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How is breast cancer treated?

How is breast cancer treated?


Once you have been diagnosed with breast cancer, your breast surgeon and your entire oncology care team will discuss your personalized treatment plan.

In most cases, there is a nationwide standardized plan of care depending on your type and stage of cancer. Your care team will go over this with you and will be able to answer any questions you or your loved ones may have.

Treatment generally starts within a few weeks after the diagnosis.

What can I expect during treatment?

The type of treatment recommended will depend on your specific cancer, your medical history, your family history, and the stage of your cancer.

Your physician will consider your age and general health as well as your feelings about the treatment options.

Breast cancer treatments are local or systemic. Breast surgery and radiation therapy are considered local treatments because they are used to remove, destroy, or control the cancer cells in a specific area.

Chemotherapy or hormone therapy are systemic treatments, which are used to destroy or control cancer cells all over the body. 

Patients may have just one form of treatment or a combination, depending on the individual diagnosis.


What can I expect with breast surgery?

In many cases, patients do not have to have their entire breast removed. 

Breast conservation surgery involves removing the cancerous portion of the breast and an area of normal tissue surrounding the cancer, while striving to preserve the normal appearance of the breast. This procedure has often been called a lumpectomy, also referred to as a partial mastectomy. 

Typically, some of the lymph nodes, either in the breast and/or under the arm are also removed for evaluation.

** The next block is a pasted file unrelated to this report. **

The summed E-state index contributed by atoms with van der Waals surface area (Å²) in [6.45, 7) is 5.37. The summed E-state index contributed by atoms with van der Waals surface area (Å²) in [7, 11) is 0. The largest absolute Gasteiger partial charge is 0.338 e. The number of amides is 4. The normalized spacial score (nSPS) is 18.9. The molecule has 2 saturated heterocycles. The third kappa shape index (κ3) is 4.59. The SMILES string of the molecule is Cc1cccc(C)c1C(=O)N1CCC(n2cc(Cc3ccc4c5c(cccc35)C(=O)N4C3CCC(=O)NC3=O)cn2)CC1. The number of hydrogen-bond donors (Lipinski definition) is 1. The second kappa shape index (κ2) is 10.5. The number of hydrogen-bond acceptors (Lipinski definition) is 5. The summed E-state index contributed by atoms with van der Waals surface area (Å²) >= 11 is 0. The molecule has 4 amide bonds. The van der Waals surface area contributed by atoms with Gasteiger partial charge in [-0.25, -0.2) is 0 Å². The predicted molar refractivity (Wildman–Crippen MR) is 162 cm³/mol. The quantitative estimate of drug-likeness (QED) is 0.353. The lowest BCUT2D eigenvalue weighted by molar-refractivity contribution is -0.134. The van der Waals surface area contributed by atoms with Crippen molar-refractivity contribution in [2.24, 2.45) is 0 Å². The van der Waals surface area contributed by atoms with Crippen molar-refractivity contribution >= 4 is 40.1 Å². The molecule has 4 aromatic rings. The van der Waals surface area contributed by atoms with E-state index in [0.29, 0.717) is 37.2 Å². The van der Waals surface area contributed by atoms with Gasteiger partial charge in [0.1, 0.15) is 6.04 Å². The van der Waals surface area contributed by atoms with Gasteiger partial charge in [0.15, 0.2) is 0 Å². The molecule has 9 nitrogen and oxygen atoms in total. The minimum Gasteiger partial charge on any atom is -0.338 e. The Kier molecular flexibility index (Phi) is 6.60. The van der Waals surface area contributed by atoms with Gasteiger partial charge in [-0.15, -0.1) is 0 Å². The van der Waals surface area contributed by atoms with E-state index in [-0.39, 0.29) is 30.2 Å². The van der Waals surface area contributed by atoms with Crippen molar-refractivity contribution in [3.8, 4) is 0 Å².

Following surgery, radiation therapy may then be used to treat the remaining breast tissue. Most women who have a small, early-stage tumor are excellent candidates for this approach.

If your care team recommends breast removal, this option is called a mastectomy. The mastectomy procedures performed today are not the same as the older, radical mastectomies. Radical mastectomies were extensive procedures that involved removing the breast tissue, skin, and chest-wall muscles. 

Today, mastectomy procedures do not ordinarily remove muscles and, for many women, mastectomies are accompanied by either immediate or delayed breast reconstruction.


What happens after surgery?

Following your surgery, your care team will continue to meet with you and will want to determine if there is a chance that the cancer will re-occur outside the original locatino.

Your entire oncology team is with you on this journey. You will be involved in discussions about next steps and whether that includes radiation treatment, cancer-fighting medicines such as tamoxifen or anastrozole (ARIMIDEX®), or possibly chemotherapy.